• Origins of the State and Federal Public Welfare Programs (1932 - 1935)The history of public welfare in the United States has been one of continuing change and growth. Prior to the 1900’s local governments shared with private charitable organizations major responsibility for public assistance or as it was often termed, “public relief.” As the nation’s economy became more industrial and the population more concentrated in urban areas, the need for public relief often grew beyond the means, and sometimes the willingness, of local public and private authorities to provide needed assistance. During the Progressive Era, some state governments began to assume more responsibility for helping the worthy poor. By 1926, forty states had established some type of public relief program for mothers with dependent children. A few states also provided cash assistance to needy elderly residents through old-age pensions.
  • Public Relief in the Sit-Down Strike: 1937In the first days of hope for an early strike settlement, it seemed that the regular staff of the relief organization might be able to "absorb" the extra load. But as soon as the first peace parley failed the scene took on a different color. On that day, the office swarmed with applicants for relief; many could not be taken care of at all; facilities were inadequate; feelings were tense.
  • Public Welfare In The Democratic ProcessThe leadership of the A.P.W.A. has been a signal factor in the growth of public welfare agencies and it the dissemination of knowledge of the need of people of resources to meet them At the same time, it is through the Association that the thinking of professional and lay people has been welded together and ideas have been exchanged. Few organizations can boast a greater degree of membership interest and participation than the American Public Welfare Association. It is the mutual interest and sharing of responsibility that assure the vitality of the organization.
  • Public Welfare: A System of Government Social WorkThe board of public welfare movement has behind it the dynamic of a great ideal which in a measure explains its history. The movement proclaims a practical Utopia to be realized by doing scientific social work on a large scale. This program is based on the idea that social science and social invention can revolutionize society. It accepts no misery as inevitable and no wrong as irremediable. It aims at a new social order. Since 1900, there has been a greater development along these lines than existed in the previous one hundred years. Miss Eva M. Marquis, superintendent of the research bureau of the Kansas City board, made a study of all the national organizations devoted to social betterment propaganda and social reform which she could find. She listed ninety, in all, and found that three-fourths of them had been organized since 1900. It is probably no exaggeration to say that the proportion of governmental activities for social welfare that have originated since 1900 would be almost the same.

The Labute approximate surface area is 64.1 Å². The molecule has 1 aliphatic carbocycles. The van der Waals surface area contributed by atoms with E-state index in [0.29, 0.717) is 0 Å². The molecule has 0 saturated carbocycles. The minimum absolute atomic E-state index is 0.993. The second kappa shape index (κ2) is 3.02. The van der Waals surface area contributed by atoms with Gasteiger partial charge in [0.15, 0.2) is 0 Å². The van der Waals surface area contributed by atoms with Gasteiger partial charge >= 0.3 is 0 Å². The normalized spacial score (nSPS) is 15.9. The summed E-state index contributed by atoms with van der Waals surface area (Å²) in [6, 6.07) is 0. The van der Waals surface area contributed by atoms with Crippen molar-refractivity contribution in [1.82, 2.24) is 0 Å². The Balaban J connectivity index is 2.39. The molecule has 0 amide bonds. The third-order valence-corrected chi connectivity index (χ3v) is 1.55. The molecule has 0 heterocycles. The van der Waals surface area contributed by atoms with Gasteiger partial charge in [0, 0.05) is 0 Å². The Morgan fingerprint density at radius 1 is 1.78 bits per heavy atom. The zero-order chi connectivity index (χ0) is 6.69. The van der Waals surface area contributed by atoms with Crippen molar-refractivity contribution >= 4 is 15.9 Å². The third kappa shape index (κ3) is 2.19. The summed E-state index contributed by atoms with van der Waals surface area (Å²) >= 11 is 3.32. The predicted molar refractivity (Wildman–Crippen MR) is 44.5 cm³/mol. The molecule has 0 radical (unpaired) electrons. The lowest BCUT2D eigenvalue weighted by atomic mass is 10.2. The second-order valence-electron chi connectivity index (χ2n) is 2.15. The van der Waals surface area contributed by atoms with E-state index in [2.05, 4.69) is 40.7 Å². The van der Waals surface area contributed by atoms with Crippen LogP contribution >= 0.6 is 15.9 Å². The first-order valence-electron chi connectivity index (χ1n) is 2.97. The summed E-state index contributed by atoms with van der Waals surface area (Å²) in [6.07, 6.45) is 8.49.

• Public Welfare: Aid for Dependent ChildrenAid to Families with Dependent Children (AFDC) was established by the Social Security Act of 1935 as a grant program to enable states to provide cash welfare payments for needy children who had been deprived of parental support or care because their father or mother was absent from the home, incapacitated, deceased, or unemployed.
  • Public Welfare: Food StampsThe food stamp program, started in 1965. It evolved from earlier federal efforts to distribute surplus food to needy people (e.g., commodities, such as beans, rice, peanut butter, etc. ). Major control over the food stamp program rests with the Agriculture Committees of Congress and it is financed and administered at the national level by the United Stated Department of Agriculture (USDA).
  • Public Welfare: Model Constitution At the Forty-Fifth Annual Session of the National Conference of Social Work in 1918, Leroy A. Halbert, General Superintendent, Board of Public Welfare, Kansas City, Missouri, presented his views on: Boards Of Public Welfare: A System Of Government Social Work. In the course of his presentation he described an initiative he facilitated. Below is a paragraph from his presentation describing the work of the National Public Welfare League and a copy of the Model Constitution offered to prospective members.
  • Report, Flint, Michigan, November 30, 1934As one investigator said, "The workers in Detroit used to run up debts between employment,--run a rent up for several months, owe a grocery bill for several months and borrow on the furniture. They don't do that any more. When their money is exhausted they come to relief." While several men said to me with evident satisfaction that they had no debts, others pointed out that the grocers and landlords no longer feeling so optimistic about the economic possibilities of their debtors will not extend credit as they used to. An old Ford worker said, "I used to be able to pick up odd jobs such as washing cars. My wife did, too, then. We used to worry along." A Chevrolet man said "Each year my savings grew lean and less until now I am at rock bottom." These men are both applying for relief for the first time this Fall. They expect to get jobs by the first of the year if not before.